The bible study resources on this page are intended to help you understand and apply Exodus. Scripture instructs people to seek wisdom (Prov. 4:7), so utilizing the resources that God has provided the Church, helps bible study leaders, participants, and even preachers and teachers. Below you will find helpful and simple information on Exodus, including a video overview from The Bible project, a list of facts and figures, and a book summary, all intended to help you get off to a strong start on studying this book.
Exodus Bible Study Resource: Video Overview
To better understand the message of Exodus, it is help to start with an overview. The Bible Project is a great resource to learn from and share with a bible study, small group, or congregation. “We are committed to helping the whole world see the Bible as one unified story that leads to Jesus,” is the mission of The Bible Project, which is based in Portland, Oregon, USA. Best Bible Commentaries uses these video with explicit permission. Please see more about The Bible Project below. 
Exodus Facts and Figures
Exodus at a Glance: This book describes Israel’s terrible bondage in Egypt, its supernatural deliverance by God, its journey from the Red Sea to the base of Mt. Sinai as led by Moses, the giving of the Law, the terrible sin of worshiping the golden calf, and the completion of the Tabernacle. Bottom Line Introduction: HOW ODD OF GOD TO CHOOSE THE JEWS! THE STORY OF HOW HE SELECTED THEM PROTECTED THEM, AND DIRECTED THEM. 
Facts about Exodus
1. Who? Moses. He was the younger brother of Aaron and Miriam (Ex. 6:20; Num. 26:59) who led his people Israel out of Egyptian bondage (Ex. 5-14) and gave them the law of God at Mt. Sinai (Ex. 20).
2. What? That books of Genesis, Exodus, Leviticus, Numbers, and Deuteronomy.
3. When and Where? 1405 B.C., from the eastern bank of the River Jordan in Moab.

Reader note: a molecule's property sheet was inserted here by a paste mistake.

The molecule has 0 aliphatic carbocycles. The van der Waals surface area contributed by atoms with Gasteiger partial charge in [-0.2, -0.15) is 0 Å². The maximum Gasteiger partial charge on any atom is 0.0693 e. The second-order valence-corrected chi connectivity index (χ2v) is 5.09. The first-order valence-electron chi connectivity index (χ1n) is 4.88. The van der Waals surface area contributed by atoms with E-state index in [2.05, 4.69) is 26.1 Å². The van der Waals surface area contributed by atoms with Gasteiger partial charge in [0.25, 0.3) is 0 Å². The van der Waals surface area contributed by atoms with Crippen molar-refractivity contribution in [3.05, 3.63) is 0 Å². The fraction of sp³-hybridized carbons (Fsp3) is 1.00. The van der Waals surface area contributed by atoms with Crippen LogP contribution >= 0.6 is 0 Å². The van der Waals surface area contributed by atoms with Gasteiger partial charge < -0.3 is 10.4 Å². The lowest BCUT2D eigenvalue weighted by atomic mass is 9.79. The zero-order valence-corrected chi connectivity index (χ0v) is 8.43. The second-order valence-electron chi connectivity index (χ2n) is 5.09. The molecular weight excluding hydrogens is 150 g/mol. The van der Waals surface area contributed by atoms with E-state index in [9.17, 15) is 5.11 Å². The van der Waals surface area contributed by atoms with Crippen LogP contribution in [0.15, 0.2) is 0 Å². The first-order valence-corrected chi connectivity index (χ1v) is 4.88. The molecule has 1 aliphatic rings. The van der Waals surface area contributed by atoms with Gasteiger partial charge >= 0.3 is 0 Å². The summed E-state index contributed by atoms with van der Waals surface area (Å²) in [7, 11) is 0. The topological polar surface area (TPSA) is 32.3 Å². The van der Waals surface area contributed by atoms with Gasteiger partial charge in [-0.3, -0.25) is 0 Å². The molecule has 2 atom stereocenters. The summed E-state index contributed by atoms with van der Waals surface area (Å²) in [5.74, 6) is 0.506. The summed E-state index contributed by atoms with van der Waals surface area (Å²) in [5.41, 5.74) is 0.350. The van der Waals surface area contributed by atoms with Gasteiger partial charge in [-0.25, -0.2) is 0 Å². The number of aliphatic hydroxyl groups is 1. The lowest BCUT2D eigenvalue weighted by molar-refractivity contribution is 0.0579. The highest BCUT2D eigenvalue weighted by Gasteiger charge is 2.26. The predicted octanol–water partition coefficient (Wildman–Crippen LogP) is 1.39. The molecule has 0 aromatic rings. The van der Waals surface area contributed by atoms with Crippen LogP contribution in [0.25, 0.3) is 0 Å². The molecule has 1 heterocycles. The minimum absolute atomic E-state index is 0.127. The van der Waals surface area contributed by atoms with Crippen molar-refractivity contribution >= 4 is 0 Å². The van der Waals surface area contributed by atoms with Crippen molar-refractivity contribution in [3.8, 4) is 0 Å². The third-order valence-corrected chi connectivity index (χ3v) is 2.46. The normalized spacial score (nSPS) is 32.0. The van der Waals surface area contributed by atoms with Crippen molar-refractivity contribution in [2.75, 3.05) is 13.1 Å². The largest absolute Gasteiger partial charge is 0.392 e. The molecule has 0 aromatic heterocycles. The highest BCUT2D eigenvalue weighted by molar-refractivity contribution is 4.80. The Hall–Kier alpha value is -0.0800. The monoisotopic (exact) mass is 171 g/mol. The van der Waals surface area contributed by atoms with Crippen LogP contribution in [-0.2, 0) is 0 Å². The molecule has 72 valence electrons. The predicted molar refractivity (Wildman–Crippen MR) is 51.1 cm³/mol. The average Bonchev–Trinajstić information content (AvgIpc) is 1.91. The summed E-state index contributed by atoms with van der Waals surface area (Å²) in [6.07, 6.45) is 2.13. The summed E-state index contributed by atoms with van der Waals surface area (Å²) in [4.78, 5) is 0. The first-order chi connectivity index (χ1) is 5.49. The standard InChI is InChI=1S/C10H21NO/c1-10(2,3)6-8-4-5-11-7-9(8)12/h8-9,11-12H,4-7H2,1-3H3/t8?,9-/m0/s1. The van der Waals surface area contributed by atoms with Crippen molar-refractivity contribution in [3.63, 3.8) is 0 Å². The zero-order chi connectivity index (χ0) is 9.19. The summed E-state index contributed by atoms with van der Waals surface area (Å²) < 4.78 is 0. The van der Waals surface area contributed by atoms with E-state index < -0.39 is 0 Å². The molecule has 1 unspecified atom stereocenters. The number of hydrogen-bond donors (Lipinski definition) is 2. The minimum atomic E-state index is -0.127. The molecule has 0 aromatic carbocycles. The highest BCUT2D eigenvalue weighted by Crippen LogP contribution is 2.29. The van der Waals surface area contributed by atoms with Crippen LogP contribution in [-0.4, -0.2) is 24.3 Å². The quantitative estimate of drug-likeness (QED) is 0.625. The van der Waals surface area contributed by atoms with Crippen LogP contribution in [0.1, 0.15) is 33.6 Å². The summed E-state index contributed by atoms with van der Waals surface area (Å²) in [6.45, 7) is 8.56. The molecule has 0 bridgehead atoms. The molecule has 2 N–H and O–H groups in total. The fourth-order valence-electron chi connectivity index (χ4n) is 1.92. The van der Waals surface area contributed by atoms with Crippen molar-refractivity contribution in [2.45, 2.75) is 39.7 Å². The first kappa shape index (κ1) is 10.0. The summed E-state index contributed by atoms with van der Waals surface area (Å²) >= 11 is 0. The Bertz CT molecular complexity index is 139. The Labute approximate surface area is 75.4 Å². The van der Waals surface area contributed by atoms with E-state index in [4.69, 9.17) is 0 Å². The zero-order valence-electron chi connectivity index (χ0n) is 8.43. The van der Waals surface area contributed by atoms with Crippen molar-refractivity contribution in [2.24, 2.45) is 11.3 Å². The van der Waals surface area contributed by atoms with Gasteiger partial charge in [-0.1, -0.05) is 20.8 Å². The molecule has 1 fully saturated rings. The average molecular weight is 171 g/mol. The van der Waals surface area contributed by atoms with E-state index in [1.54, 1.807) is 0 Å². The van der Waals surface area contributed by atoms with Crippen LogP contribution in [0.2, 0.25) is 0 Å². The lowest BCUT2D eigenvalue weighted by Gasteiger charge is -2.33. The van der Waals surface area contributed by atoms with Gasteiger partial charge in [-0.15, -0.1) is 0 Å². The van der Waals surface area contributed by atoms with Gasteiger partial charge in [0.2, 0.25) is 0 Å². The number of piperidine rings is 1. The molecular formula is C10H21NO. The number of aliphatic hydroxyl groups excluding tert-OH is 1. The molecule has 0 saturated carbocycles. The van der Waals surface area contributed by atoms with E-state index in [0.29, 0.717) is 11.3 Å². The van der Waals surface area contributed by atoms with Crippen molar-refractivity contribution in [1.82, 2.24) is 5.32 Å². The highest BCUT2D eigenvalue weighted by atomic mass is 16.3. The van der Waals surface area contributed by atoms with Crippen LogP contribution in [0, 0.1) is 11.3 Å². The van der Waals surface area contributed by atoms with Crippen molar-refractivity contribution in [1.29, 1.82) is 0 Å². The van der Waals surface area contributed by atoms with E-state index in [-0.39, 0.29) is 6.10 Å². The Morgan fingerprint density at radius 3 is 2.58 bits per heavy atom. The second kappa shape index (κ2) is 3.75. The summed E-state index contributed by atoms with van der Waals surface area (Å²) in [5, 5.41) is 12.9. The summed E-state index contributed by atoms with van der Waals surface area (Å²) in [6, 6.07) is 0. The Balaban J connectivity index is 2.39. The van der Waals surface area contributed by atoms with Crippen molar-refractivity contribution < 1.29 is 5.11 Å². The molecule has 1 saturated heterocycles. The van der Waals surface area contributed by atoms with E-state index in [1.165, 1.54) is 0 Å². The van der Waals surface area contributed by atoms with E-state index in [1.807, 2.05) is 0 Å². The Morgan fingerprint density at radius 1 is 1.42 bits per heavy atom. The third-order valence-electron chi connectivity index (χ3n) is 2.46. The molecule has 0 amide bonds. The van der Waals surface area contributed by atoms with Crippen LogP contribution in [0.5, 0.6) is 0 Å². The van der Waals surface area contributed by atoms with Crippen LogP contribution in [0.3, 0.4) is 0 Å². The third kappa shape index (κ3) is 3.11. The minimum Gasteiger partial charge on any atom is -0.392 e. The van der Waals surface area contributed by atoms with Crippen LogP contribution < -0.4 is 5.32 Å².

a. Genesis. To record the origin of the world and the nation Israel.
b. Exodus. The supernatural deliverance of Israel from Egyptian bondage.
c. Leviticus. The purpose and functions of the tabernacle.
d. Numbers. The failure of Israel to enter Canaan.
e. Deuteronomy. The review of the Law for that generation about to enter Canaan.
5. To whom? Israel in particular, all believers in general.
1. Israel’s enslavement in Egypt
2. The birth of Moses
3. The call of Moses
4. The beginning of the ten plagues
5. Final plagues (death of first born) and institution of the Passover
6. Appearance of the divine cloud and pillar
7. The Red Sea crossing
8. Giving of the manna and institution of the Sabbath
9. Water from a rock and Moses’ prayer for victory
10. Giving of the Ten Commandments
11. The divine order to build the Tabernacle
12. Worship of the golden calf
13. Moses views God’s glory
14. Completion of the Tabernacle
1. Pharaoh: who attempted to kill all Israelite male babies
2. Moses: Israel’s great lawgiver
3. Miriam: Moses’ older sister
4. Pharaoh’s daughter: the person who rescued and raised the baby Moses
5. Jethro, (also called Reuel): Moses father-in-law
6. Zipporah: Moses’ wife
7. Gershom and Eliezer: Moses’ two sons
8. Aaron: Moses’ older brother and Israel’s first high priest
9. Joshua: great military leader under Moses
10. Hur: thought to be the husband of Miriam and brother-in-law of Moses
1. Land of Midian: place where Moses found refuge after fleeing from Egypt
2. A well in Midian: where Moses met his future wife, Zipporah
3. Mt. Horeb: where God spoke to Moses from a burning bush
4. Nile River: Egyptian river turned into blood by Moses and Aaron
5. Red Sea: body of water rolled back by God to save His people from the Egyptian army
6. Marah: place where God purified some bitter waters for Israel to drink
7. Elim: place where Israel found twelve springs and seventy palm trees
8. Rephidim: place near Mt. Sinai where Moses struck the rock and obtained water for the thirsty Israelites. Also the place where Joshua defeated the Amalekites
9. Mt. Sinai: where God gave Israel the Law and blueprints for the Tabernacle
10. Base of Mt. Sinai: where the golden calf sin occurred, where the Tabernacle was built, and the first census was taken
1. With the possible exception of the Book of Revelation, Exodus has more miracles in it than any other book in the Bible. Not counting the ten plagues, there are no less than 18 specific supernatural acts.
• Burning bush (3:2)
• Staff turns into a serpent (4:3)
• Serpent turns into a staff (4:4)
• A hand turns leprous (4:6)
• Leprous hand becomes clean (4:7)
• Staff turns into a serpent (second time) (7:10)